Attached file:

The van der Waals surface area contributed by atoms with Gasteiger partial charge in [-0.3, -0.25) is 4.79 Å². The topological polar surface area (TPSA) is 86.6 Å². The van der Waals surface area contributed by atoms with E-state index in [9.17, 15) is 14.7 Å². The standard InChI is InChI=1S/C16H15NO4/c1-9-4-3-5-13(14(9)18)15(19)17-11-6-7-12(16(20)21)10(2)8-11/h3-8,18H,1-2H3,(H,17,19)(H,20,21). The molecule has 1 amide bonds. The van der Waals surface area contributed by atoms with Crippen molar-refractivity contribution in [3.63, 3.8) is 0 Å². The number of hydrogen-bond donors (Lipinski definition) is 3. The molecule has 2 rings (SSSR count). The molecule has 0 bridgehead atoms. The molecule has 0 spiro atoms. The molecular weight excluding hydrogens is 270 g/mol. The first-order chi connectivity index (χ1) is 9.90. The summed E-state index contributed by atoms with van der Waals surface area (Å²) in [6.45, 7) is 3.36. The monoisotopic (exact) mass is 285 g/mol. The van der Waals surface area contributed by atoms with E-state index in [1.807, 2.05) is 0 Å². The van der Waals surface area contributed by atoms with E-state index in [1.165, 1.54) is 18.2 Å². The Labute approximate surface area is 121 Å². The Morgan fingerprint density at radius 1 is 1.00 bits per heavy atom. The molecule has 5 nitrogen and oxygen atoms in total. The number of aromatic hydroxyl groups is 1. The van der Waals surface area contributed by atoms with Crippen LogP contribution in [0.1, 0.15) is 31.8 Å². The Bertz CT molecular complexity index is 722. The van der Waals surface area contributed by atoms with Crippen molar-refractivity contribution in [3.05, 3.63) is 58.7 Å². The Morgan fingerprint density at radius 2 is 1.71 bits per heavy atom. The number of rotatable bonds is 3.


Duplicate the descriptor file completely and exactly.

The van der Waals surface area contributed by atoms with Gasteiger partial charge in [-0.3, -0.25) is 4.79 Å². The topological polar surface area (TPSA) is 86.6 Å². The van der Waals surface area contributed by atoms with E-state index in [9.17, 15) is 14.7 Å². The standard InChI is InChI=1S/C16H15NO4/c1-9-4-3-5-13(14(9)18)15(19)17-11-6-7-12(16(20)21)10(2)8-11/h3-8,18H,1-2H3,(H,17,19)(H,20,21). The molecule has 1 amide bonds. The van der Waals surface area contributed by atoms with Crippen molar-refractivity contribution in [3.63, 3.8) is 0 Å². The number of hydrogen-bond donors (Lipinski definition) is 3. The molecule has 2 rings (SSSR count). The molecule has 0 bridgehead atoms. The molecule has 0 spiro atoms. The molecular weight excluding hydrogens is 270 g/mol. The first-order chi connectivity index (χ1) is 9.90. The summed E-state index contributed by atoms with van der Waals surface area (Å²) in [6.45, 7) is 3.36. The monoisotopic (exact) mass is 285 g/mol. The van der Waals surface area contributed by atoms with E-state index in [1.807, 2.05) is 0 Å². The van der Waals surface area contributed by atoms with E-state index in [1.165, 1.54) is 18.2 Å². The Labute approximate surface area is 121 Å². The Morgan fingerprint density at radius 1 is 1.00 bits per heavy atom. The molecule has 5 nitrogen and oxygen atoms in total. The number of aromatic hydroxyl groups is 1. The van der Waals surface area contributed by atoms with Crippen LogP contribution in [0.1, 0.15) is 31.8 Å². The Bertz CT molecular complexity index is 722. The van der Waals surface area contributed by atoms with Crippen molar-refractivity contribution in [3.05, 3.63) is 58.7 Å². The Morgan fingerprint density at radius 2 is 1.71 bits per heavy atom. The number of rotatable bonds is 3.